I believe that we can learn from the mistakes that were made during the previous phase of automation that hit the extractive and volume manufacturing industries in the 1970s and 80s. That phase of automation was handled badly in a number of countries, especially those that had little workers’ protection. As people were displaced from their roles, many areas effectively ended up as ghost towns because we relied too heavily on the mobility of individuals, and their willingness to move for new jobs, to offset the fact that the core industries in the town now required fewer workers. The Fourth Industrial Revolution that we are going through now is far more transformational than anything we have gone through before.
It is shaking up just about every industry and sector you can think of. But displaced people won’t have the option of moving to find work because the work may not be there for them unless they have the skills to do it.
Is collaboration the new innovation?
It is clear that businesses, entrepreneurs
governments must collaborate to create opportunities for everyone, regardless of their age, gender or background, to thrive in the digital economy. That means liaising with schools and universities to produce school leavers and graduates who are equipped with sought-after skills, retraining people who are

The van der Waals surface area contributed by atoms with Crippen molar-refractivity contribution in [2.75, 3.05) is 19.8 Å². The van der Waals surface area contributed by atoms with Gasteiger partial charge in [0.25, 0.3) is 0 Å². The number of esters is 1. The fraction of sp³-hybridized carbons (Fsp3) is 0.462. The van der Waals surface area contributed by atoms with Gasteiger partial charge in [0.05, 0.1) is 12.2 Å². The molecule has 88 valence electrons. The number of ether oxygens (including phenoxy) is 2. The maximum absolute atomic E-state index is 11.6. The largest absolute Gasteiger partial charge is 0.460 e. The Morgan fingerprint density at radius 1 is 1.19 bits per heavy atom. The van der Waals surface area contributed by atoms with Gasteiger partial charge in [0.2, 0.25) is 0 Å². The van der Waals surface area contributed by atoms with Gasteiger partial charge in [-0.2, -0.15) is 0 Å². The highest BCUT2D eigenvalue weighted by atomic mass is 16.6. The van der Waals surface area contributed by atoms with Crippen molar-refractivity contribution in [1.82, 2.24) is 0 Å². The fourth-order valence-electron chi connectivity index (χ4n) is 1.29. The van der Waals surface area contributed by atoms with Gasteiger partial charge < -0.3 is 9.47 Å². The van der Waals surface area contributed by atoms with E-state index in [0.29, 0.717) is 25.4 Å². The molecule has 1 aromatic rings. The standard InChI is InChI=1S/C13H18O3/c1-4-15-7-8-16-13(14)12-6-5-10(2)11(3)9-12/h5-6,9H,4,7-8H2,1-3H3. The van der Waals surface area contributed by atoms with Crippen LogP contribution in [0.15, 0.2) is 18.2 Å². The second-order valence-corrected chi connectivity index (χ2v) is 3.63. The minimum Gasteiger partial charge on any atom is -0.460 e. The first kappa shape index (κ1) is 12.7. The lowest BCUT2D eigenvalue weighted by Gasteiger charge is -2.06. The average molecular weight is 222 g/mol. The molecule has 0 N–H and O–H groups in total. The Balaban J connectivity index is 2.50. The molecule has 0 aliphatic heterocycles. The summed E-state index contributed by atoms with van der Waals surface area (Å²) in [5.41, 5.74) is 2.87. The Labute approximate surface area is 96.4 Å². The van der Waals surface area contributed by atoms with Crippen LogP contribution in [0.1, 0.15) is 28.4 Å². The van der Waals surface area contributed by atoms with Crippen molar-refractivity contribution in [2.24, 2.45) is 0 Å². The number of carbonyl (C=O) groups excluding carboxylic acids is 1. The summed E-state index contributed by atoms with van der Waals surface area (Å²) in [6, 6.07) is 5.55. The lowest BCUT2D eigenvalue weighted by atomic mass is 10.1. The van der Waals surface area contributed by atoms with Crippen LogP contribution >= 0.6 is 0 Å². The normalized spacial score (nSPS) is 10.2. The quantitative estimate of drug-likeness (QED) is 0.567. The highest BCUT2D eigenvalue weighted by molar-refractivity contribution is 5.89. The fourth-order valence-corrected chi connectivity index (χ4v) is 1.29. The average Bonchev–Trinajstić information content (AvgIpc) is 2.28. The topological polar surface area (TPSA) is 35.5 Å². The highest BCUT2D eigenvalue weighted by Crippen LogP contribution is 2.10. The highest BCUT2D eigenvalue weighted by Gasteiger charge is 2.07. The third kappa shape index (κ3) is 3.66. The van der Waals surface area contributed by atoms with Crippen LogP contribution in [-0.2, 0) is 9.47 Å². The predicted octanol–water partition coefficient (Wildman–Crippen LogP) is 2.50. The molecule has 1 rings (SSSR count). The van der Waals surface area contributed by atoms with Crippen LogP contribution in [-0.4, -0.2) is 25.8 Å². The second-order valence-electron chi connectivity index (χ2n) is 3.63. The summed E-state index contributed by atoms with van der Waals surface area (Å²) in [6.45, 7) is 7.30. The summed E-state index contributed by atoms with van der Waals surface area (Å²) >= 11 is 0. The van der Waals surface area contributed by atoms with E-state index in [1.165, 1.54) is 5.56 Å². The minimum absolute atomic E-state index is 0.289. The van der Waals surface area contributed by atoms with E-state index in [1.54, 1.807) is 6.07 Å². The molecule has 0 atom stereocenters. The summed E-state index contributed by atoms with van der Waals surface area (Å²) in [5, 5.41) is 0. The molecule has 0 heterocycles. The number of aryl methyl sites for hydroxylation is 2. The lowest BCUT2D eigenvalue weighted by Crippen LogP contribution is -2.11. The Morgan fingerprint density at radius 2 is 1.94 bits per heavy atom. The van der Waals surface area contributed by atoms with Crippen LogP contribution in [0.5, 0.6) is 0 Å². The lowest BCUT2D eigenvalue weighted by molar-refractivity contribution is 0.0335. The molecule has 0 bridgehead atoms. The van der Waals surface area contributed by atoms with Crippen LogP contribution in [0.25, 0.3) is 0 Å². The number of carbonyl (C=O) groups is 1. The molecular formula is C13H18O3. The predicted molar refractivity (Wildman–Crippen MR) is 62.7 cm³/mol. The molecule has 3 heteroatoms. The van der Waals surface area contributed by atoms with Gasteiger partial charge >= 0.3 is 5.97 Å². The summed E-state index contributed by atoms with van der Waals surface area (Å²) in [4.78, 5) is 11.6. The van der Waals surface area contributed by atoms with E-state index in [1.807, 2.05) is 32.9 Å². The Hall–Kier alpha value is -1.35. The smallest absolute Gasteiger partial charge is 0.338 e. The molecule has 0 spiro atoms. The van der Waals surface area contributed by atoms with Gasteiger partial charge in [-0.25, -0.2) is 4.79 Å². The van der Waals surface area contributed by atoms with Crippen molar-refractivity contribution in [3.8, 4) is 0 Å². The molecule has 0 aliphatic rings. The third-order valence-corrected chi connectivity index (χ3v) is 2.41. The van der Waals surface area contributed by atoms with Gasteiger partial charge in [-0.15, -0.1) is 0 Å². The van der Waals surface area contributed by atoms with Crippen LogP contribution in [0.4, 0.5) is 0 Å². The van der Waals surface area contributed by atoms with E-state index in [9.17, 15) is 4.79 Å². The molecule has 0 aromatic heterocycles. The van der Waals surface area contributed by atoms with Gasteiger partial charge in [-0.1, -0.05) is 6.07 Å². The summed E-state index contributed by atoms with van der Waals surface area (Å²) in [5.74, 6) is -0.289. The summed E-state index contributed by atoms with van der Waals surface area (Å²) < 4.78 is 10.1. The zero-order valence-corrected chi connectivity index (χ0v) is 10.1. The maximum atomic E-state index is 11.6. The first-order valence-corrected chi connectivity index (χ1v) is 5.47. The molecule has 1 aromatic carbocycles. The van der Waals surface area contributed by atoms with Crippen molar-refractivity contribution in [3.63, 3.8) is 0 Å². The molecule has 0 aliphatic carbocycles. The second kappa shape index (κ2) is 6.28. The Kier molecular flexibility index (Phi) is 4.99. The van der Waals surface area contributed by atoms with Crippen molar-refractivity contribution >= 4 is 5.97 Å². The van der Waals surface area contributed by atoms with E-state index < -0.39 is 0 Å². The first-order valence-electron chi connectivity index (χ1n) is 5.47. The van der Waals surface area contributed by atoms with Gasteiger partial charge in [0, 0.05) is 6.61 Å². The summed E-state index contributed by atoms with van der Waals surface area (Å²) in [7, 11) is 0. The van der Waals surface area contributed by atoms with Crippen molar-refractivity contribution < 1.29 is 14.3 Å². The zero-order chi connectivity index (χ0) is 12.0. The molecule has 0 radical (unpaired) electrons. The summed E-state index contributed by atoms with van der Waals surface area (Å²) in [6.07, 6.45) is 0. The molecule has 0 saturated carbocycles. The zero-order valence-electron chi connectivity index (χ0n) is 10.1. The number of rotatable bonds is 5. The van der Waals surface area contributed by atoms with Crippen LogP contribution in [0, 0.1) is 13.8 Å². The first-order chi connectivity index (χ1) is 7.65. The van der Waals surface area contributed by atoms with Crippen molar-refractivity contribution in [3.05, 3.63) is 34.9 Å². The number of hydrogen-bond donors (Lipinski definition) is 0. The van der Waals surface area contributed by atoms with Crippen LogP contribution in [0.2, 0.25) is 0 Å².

or long-term unemployed and using technology to support people to work later in life – something that will be key to prosperity in an aging society.
Addressing the challenge of digital inclusion will require huge commitment, so there is a great temptation to make this someone else’s problem. And, what will happen if we, as business leaders, refuse to take up the baton? For one, businesses will miss out on growth, because fewer people will have money to spend on goods and services. We can also expect higher taxes to cover a rising social security bill. There is also a very real risk of popular unrest, which could result in an anti-business political environment and even a breakdown in law and order. Elements of the former are already evident today.
Going back to the analogy I made at the start, between the adoption of digital technology and the spread of piped water and electricity, history makes it clear that equitable progress cannot be taken as a given. Even in the more developed markets, there are huge gulfs in the living standards between rich and poor today. So it is imperative that we are proactive about driving digital inclusion and building a society where everyone can benefit from the transformative power of technology. If we solve this, certainly we can expect to see more inclusive growth.
Learn more about EY at WEF 2018.